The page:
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Pinpoint Roles: Simply saying, ‘I’m a senior manager and I’d like to be a V.P.’, is too vague. Instead, look for specific opportunities – current job postings online (LinkedIn and Indeed.com) or within your company’s intranet. It’s ok to shortlist some jobs you think you can get (usually pretty easily) but if you’re reading career advise online (You are!) then you’re probably an ambitious person who won’t be contented for very long with a job that you knew you’d get. Consider expanding your search to positions you’d be thrilled to have rather than limiting yourself to only those jobs you think you can get. More on broadening your search below. Remember to copy and paste postings into a word document to use a reference when rewriting/revising your resume, crafting a cover letter or during mock interviews. If you need a hand with those things reach out for a Free Consultation or visit Career Services & Pricing.
CareerLeader Assessment: If you need more inspiration, consider CareerLeader. CareerLeader is an assessment that delivers personalized suggestions about roles and working environments that would best suit your interests and personality. It’s an incredibly reliable assessment that’s been created using results from over 400,000 business professionals. You can take the CareerLeader assessment directly through their website for $95 or through fxMBAConsulting for $75. To learn more you can download an introduction and sample report from CareerLeader.
Broaden Your Search: Casting a wide net is a good idea. So often, people limit the scope of their job search to functional roles or industries they’re familiar with. This always makes me think of a scenario in which a child is asked what he wants to be when he grows up. Invariably he’ll answer: a policeman, a fireman or a doctor…because those are the professions he has come into contact with.
Recently I spoke with someone in private wealth management (PWM) who said he’d either like to find a new career path. He thought he could either leverage on his knowledge of investment vehicles OR go into management consulting. Why? Because, as it turned out, he’d had a positive experience collaborating with outside consultants at his current employer. I suggested he widen his search to include some of the experiences and intrinsic qualities he had (but hadn’t given much thought to).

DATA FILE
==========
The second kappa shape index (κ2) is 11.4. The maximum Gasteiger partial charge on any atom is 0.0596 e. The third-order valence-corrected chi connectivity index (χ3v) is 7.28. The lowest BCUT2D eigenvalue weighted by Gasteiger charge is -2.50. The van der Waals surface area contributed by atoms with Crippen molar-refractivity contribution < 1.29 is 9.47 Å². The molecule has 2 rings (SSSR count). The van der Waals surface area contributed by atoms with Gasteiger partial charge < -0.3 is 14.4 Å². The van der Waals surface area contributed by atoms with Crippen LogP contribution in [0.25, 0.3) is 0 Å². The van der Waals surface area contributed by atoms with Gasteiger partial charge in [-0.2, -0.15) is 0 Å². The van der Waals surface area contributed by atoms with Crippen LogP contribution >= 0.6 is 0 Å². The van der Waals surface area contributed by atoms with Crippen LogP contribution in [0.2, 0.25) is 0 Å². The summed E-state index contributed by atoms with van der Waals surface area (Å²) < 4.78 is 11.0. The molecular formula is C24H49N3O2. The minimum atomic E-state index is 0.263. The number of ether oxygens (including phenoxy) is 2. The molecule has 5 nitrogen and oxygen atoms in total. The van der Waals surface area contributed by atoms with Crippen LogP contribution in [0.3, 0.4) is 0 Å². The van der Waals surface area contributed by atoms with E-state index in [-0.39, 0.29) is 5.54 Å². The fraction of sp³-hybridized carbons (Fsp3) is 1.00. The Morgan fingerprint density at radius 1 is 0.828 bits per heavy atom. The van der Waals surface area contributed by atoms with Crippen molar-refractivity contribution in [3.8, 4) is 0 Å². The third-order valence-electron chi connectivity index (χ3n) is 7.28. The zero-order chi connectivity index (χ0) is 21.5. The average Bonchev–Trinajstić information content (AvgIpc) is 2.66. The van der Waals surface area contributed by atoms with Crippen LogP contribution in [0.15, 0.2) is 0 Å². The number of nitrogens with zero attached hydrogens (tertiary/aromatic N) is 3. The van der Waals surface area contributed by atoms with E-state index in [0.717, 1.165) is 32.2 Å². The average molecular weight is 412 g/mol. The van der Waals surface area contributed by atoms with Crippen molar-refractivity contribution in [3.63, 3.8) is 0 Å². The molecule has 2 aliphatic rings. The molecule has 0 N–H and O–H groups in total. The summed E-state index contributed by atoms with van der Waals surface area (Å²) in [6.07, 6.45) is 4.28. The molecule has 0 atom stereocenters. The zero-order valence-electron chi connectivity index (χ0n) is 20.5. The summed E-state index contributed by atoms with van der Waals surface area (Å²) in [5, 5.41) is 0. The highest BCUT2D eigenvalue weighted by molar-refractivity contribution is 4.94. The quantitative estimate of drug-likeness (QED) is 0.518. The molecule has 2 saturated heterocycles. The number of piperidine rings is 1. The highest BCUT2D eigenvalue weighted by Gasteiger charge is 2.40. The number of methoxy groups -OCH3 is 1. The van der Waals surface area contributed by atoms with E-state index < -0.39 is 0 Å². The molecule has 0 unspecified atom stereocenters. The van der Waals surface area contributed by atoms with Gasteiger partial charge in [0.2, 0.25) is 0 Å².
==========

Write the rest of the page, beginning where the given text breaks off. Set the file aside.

He had extensive experience in private wealth management which translated into more general skills like: sales and good interpersonal communication. In addition he’d worked as a special assistant to a high-ranking person in his organization and had: managed teams, managed special projects, overseen internal issue management and been in charge of hiring and evaluating employees. In addition he was bilingual in English and Japanese.
I’d suggest creating a table similar to the one you see below.
- Skills & Strengths: skills (e.g. sales) and intrinsic strengths (e.g. strong communication skills)
- Keywords: terms that describe the type of environment you’d like to find yourself in (entrepreneurial, collaborative, fast-paced, international etc.) or what you’d like to do in that environment (strategy, customer relationship management, outreach etc.)
- Limiting Factors: criteria that will help you narrow your results – for example, the role must be in the L.A. area and pay more than $100k
Search examples: ‘sales + strategic’ or ‘project management + collaborative’ or ‘investment vehicle + Japanese + international’
At this stage, don’t get hung up on the job titles that come up in your search. You’re exploring with the goal of discovering a role that you hadn’t considered or didn’t know existed. Think of yourself as a regular Christopher Columbus. Everyone says the world is flat but you’re open minded. Read job descriptions. Even if a particular job doesn’t appeal to you, there may be some aspects of it that do (take note of these). You will inevitably find a role that ignites a little fire in your (professional) soul.
Leverage LinkedIn to find people in similar roles to the one you’d like to transition into. Every LinkedIn profile tells a career trajectory story. You’ll be able to glean insights by examining what others have done. You can even reach out and connect with these people. Ask for 15 minutes of their time to learn more about what they do and how they got to where they’re at. Not everyone will agree to chat with you, but some people will! One tool I’d like to point out is LinkedIn’s premium account called Recruiter Lite. Recruiter Lite provides advanced search functionality that allows you to find people by company, industry, experience level, alma mater etc. It’s about $110/month but LinkedIn offers a free 1-month trial. You can sign up for the trial and immediately cancel your subscription. Your Recruiter Lite access will automatically expire after 30 days.
Shortlist: Consider the roles you’ve found and shortlist those that seem the most appealing to you. Pay particular attention to what is written in the job description. Usually responsibilities towards the beginning of the job description indicate what you’ll spend the majority of your time focused on.
If you’re looking for help identifying roles, rewriting your resume, crafting cover letters or doing mock interviews reach out for a Free Consultation or visit Career Services & Pricing.